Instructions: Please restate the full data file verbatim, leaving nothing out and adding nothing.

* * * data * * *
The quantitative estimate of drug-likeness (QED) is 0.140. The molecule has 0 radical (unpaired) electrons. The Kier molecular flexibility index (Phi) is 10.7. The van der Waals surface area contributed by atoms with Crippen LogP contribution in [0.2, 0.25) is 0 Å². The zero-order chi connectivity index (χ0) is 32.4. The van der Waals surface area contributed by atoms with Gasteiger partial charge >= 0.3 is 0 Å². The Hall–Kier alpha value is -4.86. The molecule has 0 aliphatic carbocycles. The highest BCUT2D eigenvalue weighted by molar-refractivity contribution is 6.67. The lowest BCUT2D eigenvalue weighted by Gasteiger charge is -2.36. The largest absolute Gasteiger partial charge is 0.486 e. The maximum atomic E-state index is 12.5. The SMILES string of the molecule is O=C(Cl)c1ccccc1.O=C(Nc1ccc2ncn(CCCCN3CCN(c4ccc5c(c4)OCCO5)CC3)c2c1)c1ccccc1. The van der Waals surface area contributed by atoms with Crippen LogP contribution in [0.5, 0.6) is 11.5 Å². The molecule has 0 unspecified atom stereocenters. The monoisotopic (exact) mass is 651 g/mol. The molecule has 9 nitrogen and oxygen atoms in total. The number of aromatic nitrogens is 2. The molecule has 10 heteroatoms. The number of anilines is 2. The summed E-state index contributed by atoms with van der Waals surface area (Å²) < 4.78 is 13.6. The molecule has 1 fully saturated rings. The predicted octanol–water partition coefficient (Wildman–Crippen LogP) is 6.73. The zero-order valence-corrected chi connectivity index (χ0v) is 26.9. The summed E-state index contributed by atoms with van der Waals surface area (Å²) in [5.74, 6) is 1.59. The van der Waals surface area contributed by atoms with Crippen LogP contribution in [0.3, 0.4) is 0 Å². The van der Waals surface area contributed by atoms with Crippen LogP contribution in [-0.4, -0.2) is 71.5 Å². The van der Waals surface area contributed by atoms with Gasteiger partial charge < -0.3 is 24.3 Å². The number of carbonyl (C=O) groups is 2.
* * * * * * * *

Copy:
The quantitative estimate of drug-likeness (QED) is 0.140. The molecule has 0 radical (unpaired) electrons. The Kier molecular flexibility index (Phi) is 10.7. The van der Waals surface area contributed by atoms with Crippen LogP contribution in [0.2, 0.25) is 0 Å². The zero-order chi connectivity index (χ0) is 32.4. The van der Waals surface area contributed by atoms with Gasteiger partial charge >= 0.3 is 0 Å². The Hall–Kier alpha value is -4.86. The molecule has 0 aliphatic carbocycles. The highest BCUT2D eigenvalue weighted by molar-refractivity contribution is 6.67. The lowest BCUT2D eigenvalue weighted by Gasteiger charge is -2.36. The largest absolute Gasteiger partial charge is 0.486 e. The maximum atomic E-state index is 12.5. The SMILES string of the molecule is O=C(Cl)c1ccccc1.O=C(Nc1ccc2ncn(CCCCN3CCN(c4ccc5c(c4)OCCO5)CC3)c2c1)c1ccccc1. The van der Waals surface area contributed by atoms with Crippen LogP contribution in [0.5, 0.6) is 11.5 Å². The molecule has 0 unspecified atom stereocenters. The monoisotopic (exact) mass is 651 g/mol. The molecule has 9 nitrogen and oxygen atoms in total. The number of aromatic nitrogens is 2. The molecule has 10 heteroatoms. The number of anilines is 2. The summed E-state index contributed by atoms with van der Waals surface area (Å²) < 4.78 is 13.6. The molecule has 1 fully saturated rings. The predicted octanol–water partition coefficient (Wildman–Crippen LogP) is 6.73. The zero-order valence-corrected chi connectivity index (χ0v) is 26.9. The summed E-state index contributed by atoms with van der Waals surface area (Å²) in [5.74, 6) is 1.59. The van der Waals surface area contributed by atoms with Crippen LogP contribution in [0.3, 0.4) is 0 Å². The van der Waals surface area contributed by atoms with Crippen LogP contribution in [-0.4, -0.2) is 71.5 Å². The van der Waals surface area contributed by atoms with Gasteiger partial charge < -0.3 is 24.3 Å². The number of carbonyl (C=O) groups is 2.